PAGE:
Atlantic City Casinos On The Rebound

atlantic-cityWith five of Atlantic City’s twelve casinos having been closed since 2014, the former East Coast gambling hub has looked more and more like a patient on life-support. And with extensive lobbying this past year for three new casinos to be built in North Jersey, many people were starting to write off Atlantic City as a casino gambling destination.But then, a glimmer of hope arrived when New Jersey voters defeated a referendum in November that would have allowed a constitutional amendment that would pave the way for the construction of the new casinos.

And now, some good news for Atlantic City. For the first time in a decade, Atlantic City casinos have posted an annual gaming revenue gain. The credit for that gain is mostly due to the casino’s online gambling operations. But hey, a gain is a gain.

The New Jersey Division of Gaming Enforcement released figures on January 12, 2017 showing brick and mortar casino gaming revenue of $189.7m for December 2016, which represented a 6.8% gain over December 2015. State licensed online gambling sites accounted for $18.4m which increased the year-on-year gain to 8.6%.

The gaming figures for December were attributed to a strong showing at Atlantic City’s gaming tables which recorded revenue of $58.4m for a 22.8% increase. Slots accounted for $131.3m for a 1% gain. All seven of Atlantic City’s remaining casinos were in positive territory, with Borgata leading the way, reporting revenue of $57.1m for a 3.7% year-on-year increase. Caesars showed the largest increase at 32.6% on revenue of $29.7m. The Tropicana and Golden Nugget also did well with double digit gains of 27% and 25%.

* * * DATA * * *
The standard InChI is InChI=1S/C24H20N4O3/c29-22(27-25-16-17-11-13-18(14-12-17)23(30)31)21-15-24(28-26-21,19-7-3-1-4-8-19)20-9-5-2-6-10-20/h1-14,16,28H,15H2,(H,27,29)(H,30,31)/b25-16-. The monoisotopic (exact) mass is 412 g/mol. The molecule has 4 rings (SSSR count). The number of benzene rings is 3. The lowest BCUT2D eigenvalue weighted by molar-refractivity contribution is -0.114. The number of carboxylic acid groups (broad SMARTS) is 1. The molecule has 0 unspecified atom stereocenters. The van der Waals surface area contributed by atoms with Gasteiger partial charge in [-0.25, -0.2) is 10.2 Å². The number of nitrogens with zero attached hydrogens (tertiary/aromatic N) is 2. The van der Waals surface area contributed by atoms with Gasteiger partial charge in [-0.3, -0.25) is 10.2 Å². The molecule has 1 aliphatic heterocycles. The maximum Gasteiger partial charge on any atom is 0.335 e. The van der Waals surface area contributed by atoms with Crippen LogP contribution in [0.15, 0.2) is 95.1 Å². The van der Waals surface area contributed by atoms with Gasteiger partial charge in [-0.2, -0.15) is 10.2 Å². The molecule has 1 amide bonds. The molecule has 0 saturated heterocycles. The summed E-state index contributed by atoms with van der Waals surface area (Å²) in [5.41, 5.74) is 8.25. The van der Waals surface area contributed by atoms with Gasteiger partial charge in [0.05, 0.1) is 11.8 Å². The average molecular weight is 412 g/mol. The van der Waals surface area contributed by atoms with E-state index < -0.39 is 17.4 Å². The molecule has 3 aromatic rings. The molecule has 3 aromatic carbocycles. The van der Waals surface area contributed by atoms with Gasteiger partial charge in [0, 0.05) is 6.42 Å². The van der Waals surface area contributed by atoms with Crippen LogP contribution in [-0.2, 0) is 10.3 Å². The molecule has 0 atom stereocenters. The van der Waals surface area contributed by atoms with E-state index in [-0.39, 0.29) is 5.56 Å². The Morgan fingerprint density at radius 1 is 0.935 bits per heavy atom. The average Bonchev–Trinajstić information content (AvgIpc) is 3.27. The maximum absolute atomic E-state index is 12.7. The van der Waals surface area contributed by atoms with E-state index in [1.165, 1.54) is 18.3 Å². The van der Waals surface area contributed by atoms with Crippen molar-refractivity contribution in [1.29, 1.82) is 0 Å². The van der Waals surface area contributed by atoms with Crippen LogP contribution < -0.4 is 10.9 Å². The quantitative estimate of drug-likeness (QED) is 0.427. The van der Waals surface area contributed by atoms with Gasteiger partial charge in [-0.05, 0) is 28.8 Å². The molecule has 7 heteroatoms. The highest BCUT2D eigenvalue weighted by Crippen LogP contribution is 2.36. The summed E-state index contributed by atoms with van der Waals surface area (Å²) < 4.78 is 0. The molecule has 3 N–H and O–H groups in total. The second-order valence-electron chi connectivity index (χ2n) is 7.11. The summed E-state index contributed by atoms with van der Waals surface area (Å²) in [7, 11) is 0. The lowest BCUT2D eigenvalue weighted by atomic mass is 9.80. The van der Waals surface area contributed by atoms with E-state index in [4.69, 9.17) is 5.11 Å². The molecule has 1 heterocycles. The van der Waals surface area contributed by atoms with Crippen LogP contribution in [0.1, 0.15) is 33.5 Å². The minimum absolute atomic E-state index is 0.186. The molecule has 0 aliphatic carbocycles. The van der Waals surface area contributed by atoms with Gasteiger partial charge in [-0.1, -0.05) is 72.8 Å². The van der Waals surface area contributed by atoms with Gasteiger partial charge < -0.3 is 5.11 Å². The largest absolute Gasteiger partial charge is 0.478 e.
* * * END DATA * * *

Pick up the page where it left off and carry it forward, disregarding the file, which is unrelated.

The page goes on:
Matt Levinson, chairman of the New Jersey Casino Control Commission, said that New Year’s Eve falling on a Saturday night contributed strongly to the increased December revenue figures. He commented that the increased revenue numbers were a hopeful sign that Atlantic City was “entering a stable environment now.”

Online gambling revenue was definitely a factor for the turn-around in gaming revenue. For the first time in ten years, Atlantic City showed a year-on-year increase. For 2016, brick and mortar casinos generated $2.406b, which was actually a decline of 0.3% from 2015’s totals. But when adding in the $196.7m generated by state-licensed online gambling sites for a total of $2.602b, Atlantic City casinos had a 1.5% increase.

so much competition from new casinos across the northeastern U.S., it is pretty much an impossibility for Atlantic City to ever repeat it’s heyday in 2006, when gaming revenue peaked at $5.2b. But even though a 1.5% increase may seem like a baby step, after ten years of falling revenue, any increase on the right side of the ledger is positive news.

Your email address will not be published. Required fields are marked *